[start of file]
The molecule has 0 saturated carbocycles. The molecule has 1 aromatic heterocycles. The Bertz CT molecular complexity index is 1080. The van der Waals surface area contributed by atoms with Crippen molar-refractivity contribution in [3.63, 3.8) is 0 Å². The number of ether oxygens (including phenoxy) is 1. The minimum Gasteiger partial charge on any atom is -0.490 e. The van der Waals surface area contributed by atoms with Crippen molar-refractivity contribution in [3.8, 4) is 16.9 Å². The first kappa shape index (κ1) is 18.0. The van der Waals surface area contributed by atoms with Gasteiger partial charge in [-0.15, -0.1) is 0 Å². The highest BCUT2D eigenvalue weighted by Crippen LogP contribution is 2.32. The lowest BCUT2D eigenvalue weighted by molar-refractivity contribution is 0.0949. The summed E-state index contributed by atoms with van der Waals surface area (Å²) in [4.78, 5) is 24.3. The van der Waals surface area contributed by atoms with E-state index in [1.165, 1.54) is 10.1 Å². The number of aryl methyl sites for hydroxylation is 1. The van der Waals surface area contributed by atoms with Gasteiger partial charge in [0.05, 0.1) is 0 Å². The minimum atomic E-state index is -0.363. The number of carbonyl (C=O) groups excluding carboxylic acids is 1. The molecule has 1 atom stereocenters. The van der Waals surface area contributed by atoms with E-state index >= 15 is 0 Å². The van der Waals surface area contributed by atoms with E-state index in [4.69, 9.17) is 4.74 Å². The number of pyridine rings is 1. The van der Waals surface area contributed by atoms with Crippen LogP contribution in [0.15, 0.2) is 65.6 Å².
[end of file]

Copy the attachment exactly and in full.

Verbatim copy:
The molecule has 0 saturated carbocycles. The molecule has 1 aromatic heterocycles. The Bertz CT molecular complexity index is 1080. The van der Waals surface area contributed by atoms with Crippen molar-refractivity contribution in [3.63, 3.8) is 0 Å². The number of ether oxygens (including phenoxy) is 1. The minimum Gasteiger partial charge on any atom is -0.490 e. The van der Waals surface area contributed by atoms with Crippen molar-refractivity contribution in [3.8, 4) is 16.9 Å². The first kappa shape index (κ1) is 18.0. The van der Waals surface area contributed by atoms with Gasteiger partial charge in [-0.15, -0.1) is 0 Å². The highest BCUT2D eigenvalue weighted by Crippen LogP contribution is 2.32. The lowest BCUT2D eigenvalue weighted by molar-refractivity contribution is 0.0949. The summed E-state index contributed by atoms with van der Waals surface area (Å²) in [4.78, 5) is 24.3. The van der Waals surface area contributed by atoms with E-state index in [1.165, 1.54) is 10.1 Å². The number of aryl methyl sites for hydroxylation is 1. The van der Waals surface area contributed by atoms with Gasteiger partial charge in [0.05, 0.1) is 0 Å². The minimum atomic E-state index is -0.363. The number of carbonyl (C=O) groups excluding carboxylic acids is 1. The molecule has 1 atom stereocenters. The van der Waals surface area contributed by atoms with E-state index >= 15 is 0 Å². The van der Waals surface area contributed by atoms with E-state index in [4.69, 9.17) is 4.74 Å². The number of pyridine rings is 1. The van der Waals surface area contributed by atoms with Crippen LogP contribution in [0.15, 0.2) is 65.6 Å².